Brian: Then you moved to ICR. What precipitated your switch?
Dr. Tomkins: I’d been communicating with scientists at ICR since the late 1990s. We had a genome conference every year in San Diego, where ICR used to be located, and I would drop in to visit. I kept up that relationship when they moved to Dallas. ICR had a research initiative called the Gene Project—a DNA analysis project. I had consulted on this for several years. Then I felt it was a good time to make the move out of secular academics since ICR needed more geneticists to be involved. Most of my grants had finished up, and it was a good point to end things at Clemson and make the move to ICR. Plus, I was limited—I couldn’t say anything bad about evolution or promote creation science. I felt the need to use my talents and what remained of my life to further the gospel of Jesus Christ and creation science.
Brian: I for one am thrilled that you made that switch, and it’s been a pleasure and a joy to know and work with you and to see the amazing fruits of your research. Anything else you’d like to talk about?
Dr. Tomkins: I’d like to talk about chromosome fusion.
Brian: And this is a subset of the chimp-human DNA study?
Dr. Tomkins: Yes. When I first started working for ICR, we had some visitors. One mentioned that an evolution-promoting book called Relics of Eden discussed something called chromosome fusion, and it negatively affected their son’s faith.
Apes have 48 chromosomes, but humans have 46. So, evolutionists have a discrepancy in chromosome numbers and need a solution that somehow makes us more closely related genetically. They believe two ape chromosomes fused end-to-end and formed a single chromosome—human chromosome 2. They actually found a sequence that appeared to support that idea. There’s a stretch of DNA with some telomere-like sequences (like the ones found at the ends of chromosomes) in the middle of chromosome 2. They called this the “fusion site.”
So, I looked at the alleged fusion site more closely to see how strong the evidence really was. It turns out these telomere sequences are quite degraded, and the signature is quite small if two telomeres had actually fused. Human telomeres are 5,000 to 15,000 bases long, so if you had two chromosomes fuse you should have something 10,000 to 30,000 bases long. But the fusion site’s sequence is less than 800 bases. I also noticed this so-called fusion sequence was inside a gene, and I published this research in 2013, with a follow-up paper with more research in 2017.4,5 Sure enough, the supposed fusion sequence is inside a gene, and it’s a promoter, or a switch inside a gene. It debunks the concept of fusion. I also found a number of proteins that bind to turn on this switch, along with RNA transcripts being produced from this region. So, the evidence is overwhelming—it’s a promoter inside a gene. In another, unpublished project, I found telomere-like sequences all over the human genome acting as genetic switches.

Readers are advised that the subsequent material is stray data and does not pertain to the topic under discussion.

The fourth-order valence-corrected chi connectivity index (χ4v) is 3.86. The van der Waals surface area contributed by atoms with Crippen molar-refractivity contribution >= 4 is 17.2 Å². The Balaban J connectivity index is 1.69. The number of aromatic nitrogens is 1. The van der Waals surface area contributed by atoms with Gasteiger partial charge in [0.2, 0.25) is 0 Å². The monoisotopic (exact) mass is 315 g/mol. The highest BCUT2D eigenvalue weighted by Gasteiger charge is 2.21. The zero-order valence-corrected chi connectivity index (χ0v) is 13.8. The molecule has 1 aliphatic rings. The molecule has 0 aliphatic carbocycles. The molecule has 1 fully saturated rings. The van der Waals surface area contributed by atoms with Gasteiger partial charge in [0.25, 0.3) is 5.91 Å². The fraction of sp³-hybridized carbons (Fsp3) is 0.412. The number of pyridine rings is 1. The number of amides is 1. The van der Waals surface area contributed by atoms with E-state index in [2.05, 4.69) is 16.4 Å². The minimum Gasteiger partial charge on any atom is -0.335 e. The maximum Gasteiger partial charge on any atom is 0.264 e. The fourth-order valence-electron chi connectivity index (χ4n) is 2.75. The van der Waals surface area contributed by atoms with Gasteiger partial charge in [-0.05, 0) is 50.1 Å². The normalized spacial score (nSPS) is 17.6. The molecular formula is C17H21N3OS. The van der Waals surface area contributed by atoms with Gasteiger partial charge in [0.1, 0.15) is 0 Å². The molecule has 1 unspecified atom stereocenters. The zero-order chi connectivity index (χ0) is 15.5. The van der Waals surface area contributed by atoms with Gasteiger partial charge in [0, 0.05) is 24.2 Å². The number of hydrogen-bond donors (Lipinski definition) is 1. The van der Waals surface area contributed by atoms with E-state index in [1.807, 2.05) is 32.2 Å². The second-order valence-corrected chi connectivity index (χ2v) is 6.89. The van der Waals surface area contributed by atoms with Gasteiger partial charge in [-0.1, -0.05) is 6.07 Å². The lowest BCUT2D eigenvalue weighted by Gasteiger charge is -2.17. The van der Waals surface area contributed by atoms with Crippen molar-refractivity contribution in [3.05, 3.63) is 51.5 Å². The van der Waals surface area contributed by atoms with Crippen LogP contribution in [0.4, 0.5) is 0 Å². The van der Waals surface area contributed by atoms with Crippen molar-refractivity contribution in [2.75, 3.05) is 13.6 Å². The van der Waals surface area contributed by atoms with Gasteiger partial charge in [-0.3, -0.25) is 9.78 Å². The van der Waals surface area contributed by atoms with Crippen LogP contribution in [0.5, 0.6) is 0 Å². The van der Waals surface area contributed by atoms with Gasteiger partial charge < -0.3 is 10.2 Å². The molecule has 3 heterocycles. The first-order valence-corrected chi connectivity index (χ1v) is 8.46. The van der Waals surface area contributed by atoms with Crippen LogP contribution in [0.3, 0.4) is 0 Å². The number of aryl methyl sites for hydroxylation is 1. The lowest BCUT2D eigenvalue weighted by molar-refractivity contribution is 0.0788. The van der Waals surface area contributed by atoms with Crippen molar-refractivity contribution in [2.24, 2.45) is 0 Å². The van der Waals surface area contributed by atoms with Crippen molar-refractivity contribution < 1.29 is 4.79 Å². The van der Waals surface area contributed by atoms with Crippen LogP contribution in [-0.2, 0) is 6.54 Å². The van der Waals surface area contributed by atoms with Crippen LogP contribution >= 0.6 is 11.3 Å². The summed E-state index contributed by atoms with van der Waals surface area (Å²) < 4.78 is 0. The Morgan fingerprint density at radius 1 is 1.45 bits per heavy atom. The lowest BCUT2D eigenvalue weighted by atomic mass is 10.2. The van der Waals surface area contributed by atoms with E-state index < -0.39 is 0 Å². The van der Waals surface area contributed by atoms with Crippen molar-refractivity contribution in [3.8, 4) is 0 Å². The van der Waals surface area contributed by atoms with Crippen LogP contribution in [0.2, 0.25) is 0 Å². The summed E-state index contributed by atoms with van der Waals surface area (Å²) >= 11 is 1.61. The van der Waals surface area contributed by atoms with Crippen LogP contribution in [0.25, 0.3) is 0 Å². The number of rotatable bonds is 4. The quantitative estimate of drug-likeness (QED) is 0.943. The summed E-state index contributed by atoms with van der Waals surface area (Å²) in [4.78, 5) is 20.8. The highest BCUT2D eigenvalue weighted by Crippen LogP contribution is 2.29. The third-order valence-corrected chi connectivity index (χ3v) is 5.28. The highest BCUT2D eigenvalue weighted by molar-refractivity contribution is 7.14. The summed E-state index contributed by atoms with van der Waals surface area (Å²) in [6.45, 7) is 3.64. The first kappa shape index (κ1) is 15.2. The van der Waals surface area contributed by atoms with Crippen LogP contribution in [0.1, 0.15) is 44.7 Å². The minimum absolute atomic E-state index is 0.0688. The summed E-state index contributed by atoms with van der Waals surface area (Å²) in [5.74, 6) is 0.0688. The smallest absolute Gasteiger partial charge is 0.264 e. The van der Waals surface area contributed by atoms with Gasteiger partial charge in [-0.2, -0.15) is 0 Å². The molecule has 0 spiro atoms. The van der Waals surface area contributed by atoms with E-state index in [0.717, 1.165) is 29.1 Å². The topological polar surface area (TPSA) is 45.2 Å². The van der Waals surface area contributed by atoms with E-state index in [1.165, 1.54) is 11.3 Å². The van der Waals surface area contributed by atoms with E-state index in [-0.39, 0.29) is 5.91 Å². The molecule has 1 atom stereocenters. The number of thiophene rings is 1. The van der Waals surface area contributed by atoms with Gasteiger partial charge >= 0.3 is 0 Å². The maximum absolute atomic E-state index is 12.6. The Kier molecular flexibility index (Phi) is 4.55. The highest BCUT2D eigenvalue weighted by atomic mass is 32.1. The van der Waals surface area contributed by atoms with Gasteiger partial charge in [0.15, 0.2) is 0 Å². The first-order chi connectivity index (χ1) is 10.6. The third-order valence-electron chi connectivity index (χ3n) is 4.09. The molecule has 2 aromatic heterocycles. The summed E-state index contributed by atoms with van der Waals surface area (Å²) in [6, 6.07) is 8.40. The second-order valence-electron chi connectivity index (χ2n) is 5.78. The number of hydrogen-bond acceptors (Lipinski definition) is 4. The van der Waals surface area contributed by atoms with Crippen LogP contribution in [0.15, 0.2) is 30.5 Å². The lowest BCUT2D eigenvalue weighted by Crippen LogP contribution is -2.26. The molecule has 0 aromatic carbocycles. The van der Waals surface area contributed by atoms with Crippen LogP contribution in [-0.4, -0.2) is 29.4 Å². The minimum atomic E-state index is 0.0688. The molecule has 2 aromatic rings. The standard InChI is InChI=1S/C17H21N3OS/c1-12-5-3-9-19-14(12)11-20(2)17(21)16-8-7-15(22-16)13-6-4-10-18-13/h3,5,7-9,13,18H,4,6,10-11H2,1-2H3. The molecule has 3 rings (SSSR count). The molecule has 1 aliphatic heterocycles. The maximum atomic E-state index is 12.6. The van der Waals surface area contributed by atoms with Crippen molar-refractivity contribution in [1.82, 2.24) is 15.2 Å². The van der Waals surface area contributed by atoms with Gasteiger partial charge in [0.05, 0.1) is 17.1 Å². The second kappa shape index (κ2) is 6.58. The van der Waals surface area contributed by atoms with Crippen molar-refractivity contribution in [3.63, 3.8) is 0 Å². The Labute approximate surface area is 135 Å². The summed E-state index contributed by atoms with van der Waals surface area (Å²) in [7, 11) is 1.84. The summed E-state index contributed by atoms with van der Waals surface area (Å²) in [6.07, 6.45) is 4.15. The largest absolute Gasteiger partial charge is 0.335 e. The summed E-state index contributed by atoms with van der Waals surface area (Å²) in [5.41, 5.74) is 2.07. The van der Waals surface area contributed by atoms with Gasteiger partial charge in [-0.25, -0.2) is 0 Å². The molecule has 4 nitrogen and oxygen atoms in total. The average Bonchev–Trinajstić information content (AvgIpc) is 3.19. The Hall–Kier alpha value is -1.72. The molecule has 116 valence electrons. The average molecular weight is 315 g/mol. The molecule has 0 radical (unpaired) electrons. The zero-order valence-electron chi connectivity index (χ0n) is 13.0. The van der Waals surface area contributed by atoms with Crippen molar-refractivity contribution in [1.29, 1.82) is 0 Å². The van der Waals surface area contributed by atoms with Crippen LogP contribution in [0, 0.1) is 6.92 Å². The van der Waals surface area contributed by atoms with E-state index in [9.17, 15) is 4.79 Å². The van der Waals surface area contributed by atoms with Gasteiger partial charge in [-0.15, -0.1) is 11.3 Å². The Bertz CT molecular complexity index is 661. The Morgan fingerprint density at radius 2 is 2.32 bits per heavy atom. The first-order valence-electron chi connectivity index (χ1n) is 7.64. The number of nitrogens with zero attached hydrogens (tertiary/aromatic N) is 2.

Brian: So, they’re not genetic junk or scars.
Dr. Tomkins: In a chromosome fusion, there should be two genetic scars, and you should have a fossil centromere in addition to the fusion site. As it turns out, the so-called fossil centromere is also in the middle of a gene, a huge protein-coding gene! This alleged fossil would be impossible to form in a fusion. So, fusion is debunked.5
Brian: To wrap up, how would you describe the way an evolutionist approaches these DNA questions?
Dr. Tomkins: All evolutionists have a presupposition that we all share a common ancestor with other living things. Everything we see today supposedly descended from an ancestral cell. They have a presupposition that all life is connected through evolution. That’s how they approach everything. They are saying, “What does the data look like in light of evolution?” Even all the scientific terms they use are cloaked in evolutionary verbiage.
Brian: Your research has done some heavy lifting in the debunking of these icons of evolution. Can you provide some evidence for creation? You want the church to know that we’re designed, God made us. What would you say to that?
Dr. Tomkins: Look at the complexity of the genome and all the different codes that operate within it. We not only have the basic genetic code, but we also have many different codes just like a computer system has different kinds of programming languages. The genome is the same way—we have all these different codes in DNA, RNA, and proteins operating together, and they are so complex. They go way beyond anything humans could create. Even just within the DNA, you have code that goes forward and backward, genes that overlap other genes. Only a divine Creator could engineer something this complex.
Brian: It would be like reading a book and then turning that book over and having it read something else backward and upside-down. Thank you, Dr. Tomkins, for switching over from your secular work to answer some of the toughest questions the church faces when they try to figure out “Did I really come from Adam?” What a joy to know your work says, “Yes, yes, we did come from Adam. Our DNA is unique. We are human!” I appreciate all you’ve done, and I hope we can do more to notify others about your work.
- Tomkins, J. and J. Bergman. 2012. Genomic monkey business—estimates of nearly identical human-chimp DNA similarity re-evaluated using omitted data. Journal of Creation. 26 (1): 94-100.
- Tomkins, J. P. 2016. Analysis of 101 Chimpanzee Trace Read Data Sets: Assessment of Their Overall Similarity to Human and Possible Contamination With Human DNA. Answers Research Journal. 9: 294-298.
- Morris, H. M. 1985. Scientific Creationism. Green Forest, AR: Master Books.
- Tomkins, J. P. 2013. Alleged Human Chromosome 2 “Fusion Site” Encodes an Active DNA Binding Domain Inside a Complex and Highly Expressed Gene—Negating Fusion. Answers Research Journal. 6: 367-375.
- Tomkins, J. P. 2017. Debunking the Debunkers: A Response to Criticism and Obfuscation Regarding Refutation of the Human Chromosome 2 Fusion. Answers Research Journal.10: 45-54